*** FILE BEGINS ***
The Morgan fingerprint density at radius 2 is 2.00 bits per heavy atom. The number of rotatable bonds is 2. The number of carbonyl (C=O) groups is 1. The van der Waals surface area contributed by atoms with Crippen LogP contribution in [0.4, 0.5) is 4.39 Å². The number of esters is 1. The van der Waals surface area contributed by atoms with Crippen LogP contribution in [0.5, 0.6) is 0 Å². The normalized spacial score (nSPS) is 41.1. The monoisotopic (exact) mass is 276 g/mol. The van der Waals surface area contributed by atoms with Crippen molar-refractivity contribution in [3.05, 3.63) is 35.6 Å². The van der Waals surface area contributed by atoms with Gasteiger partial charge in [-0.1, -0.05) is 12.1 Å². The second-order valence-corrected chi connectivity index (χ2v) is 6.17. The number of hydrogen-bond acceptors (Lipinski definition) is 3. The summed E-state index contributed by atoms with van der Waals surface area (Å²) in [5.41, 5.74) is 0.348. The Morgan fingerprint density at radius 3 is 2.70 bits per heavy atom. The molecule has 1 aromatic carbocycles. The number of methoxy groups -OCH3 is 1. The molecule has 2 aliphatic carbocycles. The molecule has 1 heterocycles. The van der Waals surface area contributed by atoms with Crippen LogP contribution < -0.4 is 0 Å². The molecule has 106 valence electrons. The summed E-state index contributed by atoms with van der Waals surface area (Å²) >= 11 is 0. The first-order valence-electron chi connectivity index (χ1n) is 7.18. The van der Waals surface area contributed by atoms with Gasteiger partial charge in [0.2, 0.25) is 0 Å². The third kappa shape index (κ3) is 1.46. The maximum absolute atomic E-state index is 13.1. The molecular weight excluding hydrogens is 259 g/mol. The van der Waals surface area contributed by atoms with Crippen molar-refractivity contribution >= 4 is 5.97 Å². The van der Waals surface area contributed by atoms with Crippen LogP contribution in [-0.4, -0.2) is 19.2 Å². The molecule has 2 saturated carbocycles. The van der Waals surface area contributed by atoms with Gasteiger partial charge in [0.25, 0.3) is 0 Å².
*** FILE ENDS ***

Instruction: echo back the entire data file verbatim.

The Morgan fingerprint density at radius 2 is 2.00 bits per heavy atom. The number of rotatable bonds is 2. The number of carbonyl (C=O) groups is 1. The van der Waals surface area contributed by atoms with Crippen LogP contribution in [0.4, 0.5) is 4.39 Å². The number of esters is 1. The van der Waals surface area contributed by atoms with Crippen LogP contribution in [0.5, 0.6) is 0 Å². The normalized spacial score (nSPS) is 41.1. The monoisotopic (exact) mass is 276 g/mol. The van der Waals surface area contributed by atoms with Crippen molar-refractivity contribution in [3.05, 3.63) is 35.6 Å². The van der Waals surface area contributed by atoms with Gasteiger partial charge in [-0.1, -0.05) is 12.1 Å². The second-order valence-corrected chi connectivity index (χ2v) is 6.17. The number of hydrogen-bond acceptors (Lipinski definition) is 3. The summed E-state index contributed by atoms with van der Waals surface area (Å²) in [5.41, 5.74) is 0.348. The Morgan fingerprint density at radius 3 is 2.70 bits per heavy atom. The molecule has 1 aromatic carbocycles. The number of methoxy groups -OCH3 is 1. The molecule has 2 aliphatic carbocycles. The molecule has 1 heterocycles. The van der Waals surface area contributed by atoms with Crippen LogP contribution < -0.4 is 0 Å². The molecule has 106 valence electrons. The summed E-state index contributed by atoms with van der Waals surface area (Å²) >= 11 is 0. The first-order valence-electron chi connectivity index (χ1n) is 7.18. The van der Waals surface area contributed by atoms with Gasteiger partial charge in [0.2, 0.25) is 0 Å². The third kappa shape index (κ3) is 1.46. The maximum absolute atomic E-state index is 13.1. The molecular weight excluding hydrogens is 259 g/mol. The van der Waals surface area contributed by atoms with Crippen molar-refractivity contribution >= 4 is 5.97 Å². The van der Waals surface area contributed by atoms with Crippen LogP contribution in [-0.4, -0.2) is 19.2 Å². The molecule has 2 saturated carbocycles. The van der Waals surface area contributed by atoms with Gasteiger partial charge in [0.25, 0.3) is 0 Å².